As Knowledge exchange and Collaboration are still part of the action plan for the next coming years, the larger preservation community can be part of these development, but as nothing is free, an increase in members will certainly contribute to achieving the goals sooner. More details about the planned activities and a more extensive explanation of the OPF Reference Toolset can be found in the Strategy.

Is it useful to know who is using which preservation system?

My organization is, as are many others,  looking for a replacement of the current digital preservation system. So I’m curious what is on the market and what other national libraries are using. Websites of commercial vendors like Preservica, Ex Libris and Libnova offer sometimes information about their customers. The websites of the library organizations themselves inform us about their infrastructure. Last year a group of Portugese researchers (Rosa, Carlos André (2018): OPEN SOURCE SOFTWARE FOR DIGITAL PRESERVATION REPOSITORIES: A SURVEY) investigated the currently available open source software for digital preservation repositories.  Some of these open source communities have a list of implementations. Combined with suppliers websites we could have a nice overview of what is available and who has implemented which preservation system. Create a list on google docs, use Gephi to make a graph and you have a nice overview. I started with this exercise but was a bit reluctant to continue.

Firstly,  I thought, there is a risk with such a list: terrorists and hackers might plan to use this information to destroy important cultural heritage resources so perhaps it is best not to centralize this information (likewise: nobody should mention anymore the place of their preservation copies in public, like we did in the past when we were proud of what we had achieved).

But, secondly, even if we had information about who is using which system, we still have an incomplete picture because we do not know whether we share the same concepts, despite our shared OAIS language. I realized this when I saw a Dutch survey report.

The Digital Heritage Network in the Netherland started a survey (sorry folks, only in Dutch) to get an overview of the digital preservation systems in use in the Netherlands. Not only out of curiosity, but also to investigate the need for developing generic services and to promote more collaboration between organizations. The researchers Joost van der Nat and Marcel Ras plan to create a map of digital preservation services in the Netherlands and this survey will give the first ingredients. 50 organizations were selected for this survey, 44 of them responded. 27 of them said to have a digital preservation solution in place , although the impression is that not every respondent meant the same with having a “digital archive” so it is more safe to say that 50% has a digital preservation solution (this was based on the answers they gave on other questions). A third of these 27 organizations did the development of the digital archive themselves (9), but amongst the respondents were early adopters that started years ago when there was hardly any system on the market. The other respondents implemented Preservica (2) and Archivematica (1) or a solution created by a 3rd party provider like Data Matters (1) or Picturae (3). In the Category “others”, systems that were mentioned were Islandora, arQive, DSpace, De Ree and Adlib Filemaker (which are not all long term preservation systems in the OAIS sense). A new iteration of this survey will show a different overview, as there are for example more implementations of Preservica and Archivematica in the Netherlands.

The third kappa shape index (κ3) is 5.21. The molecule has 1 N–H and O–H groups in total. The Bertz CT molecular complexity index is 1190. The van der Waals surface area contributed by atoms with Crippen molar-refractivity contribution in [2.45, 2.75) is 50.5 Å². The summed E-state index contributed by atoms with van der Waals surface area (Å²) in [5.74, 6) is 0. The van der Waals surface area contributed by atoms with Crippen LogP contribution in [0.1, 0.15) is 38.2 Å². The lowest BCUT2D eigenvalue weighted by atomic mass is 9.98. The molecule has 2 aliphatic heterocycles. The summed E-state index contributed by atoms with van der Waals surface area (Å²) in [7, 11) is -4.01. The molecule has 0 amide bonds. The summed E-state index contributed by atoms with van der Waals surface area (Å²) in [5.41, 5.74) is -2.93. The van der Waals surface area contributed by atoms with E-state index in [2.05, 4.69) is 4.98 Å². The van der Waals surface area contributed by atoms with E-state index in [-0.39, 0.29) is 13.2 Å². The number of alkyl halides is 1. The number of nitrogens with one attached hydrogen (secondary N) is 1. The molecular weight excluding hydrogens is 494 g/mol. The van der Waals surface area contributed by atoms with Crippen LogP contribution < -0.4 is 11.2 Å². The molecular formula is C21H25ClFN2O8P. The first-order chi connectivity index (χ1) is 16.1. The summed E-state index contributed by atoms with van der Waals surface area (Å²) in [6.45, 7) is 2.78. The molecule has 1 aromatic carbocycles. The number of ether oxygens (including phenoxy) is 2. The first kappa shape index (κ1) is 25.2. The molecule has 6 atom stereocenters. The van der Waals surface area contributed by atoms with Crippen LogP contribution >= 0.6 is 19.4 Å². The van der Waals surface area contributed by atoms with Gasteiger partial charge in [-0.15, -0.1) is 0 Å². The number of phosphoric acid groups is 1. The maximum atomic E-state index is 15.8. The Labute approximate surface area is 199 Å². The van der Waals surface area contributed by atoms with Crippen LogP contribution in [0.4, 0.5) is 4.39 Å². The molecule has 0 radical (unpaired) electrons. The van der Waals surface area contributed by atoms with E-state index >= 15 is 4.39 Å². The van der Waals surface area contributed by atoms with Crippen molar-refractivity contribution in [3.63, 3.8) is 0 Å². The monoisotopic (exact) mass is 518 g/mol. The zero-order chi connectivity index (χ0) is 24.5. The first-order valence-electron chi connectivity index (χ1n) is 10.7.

Most of the respondents were familiair with the OAIS functional entities. 10 Organisations had all 6 entities implemented (Preservation Planning is absent in most organizations), but 6 respondents out of 27 did not know which functionalities of OAIS were present in their system, although they said to have a preservation system implemented! And despite the explanation given in the survey.

And here I realized that although people were familiar with OAIS concepts, the answers in the survey showed that they did not have the same definition of a digital archive. Although every question was accompanied by an explanation of the survey creators, respondents still gave answers that were for me beside the point.  And that it might not help me either to have an overview of who is using what digital preservation system. It is the way it is implemented and the organization around the digital archive, that matters. But these things cannot be shared in lists.

So perhaps the old fashioned way of picking up the phone and meeting people is still the best way to get your knowledge. However… for that you need a “phonebook” to know who to contact. So a list might be handy after all.

Software preservation in series of webinars

Last week the 5th episode in a series of webinars on software preservation was launched. The series is organized by the Software Preservation Network in the USA and the Digital Preservation Coalition in the UK.

Although preservation of software was already a topic in digital preservation for years, several developments in the last few years made the topic more pressing.

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Fixity practices in the preservation community

The National Digital Stewardship Alliance conducted a survey in 2017 about the fixity (best) practices in the preservation community and recently published their results. The survey was intended to get an answer to two questions: (1) what common practices exists for fixity checking and (2) what are the challenges institutions face when implementing a fixity check routine? Lees verder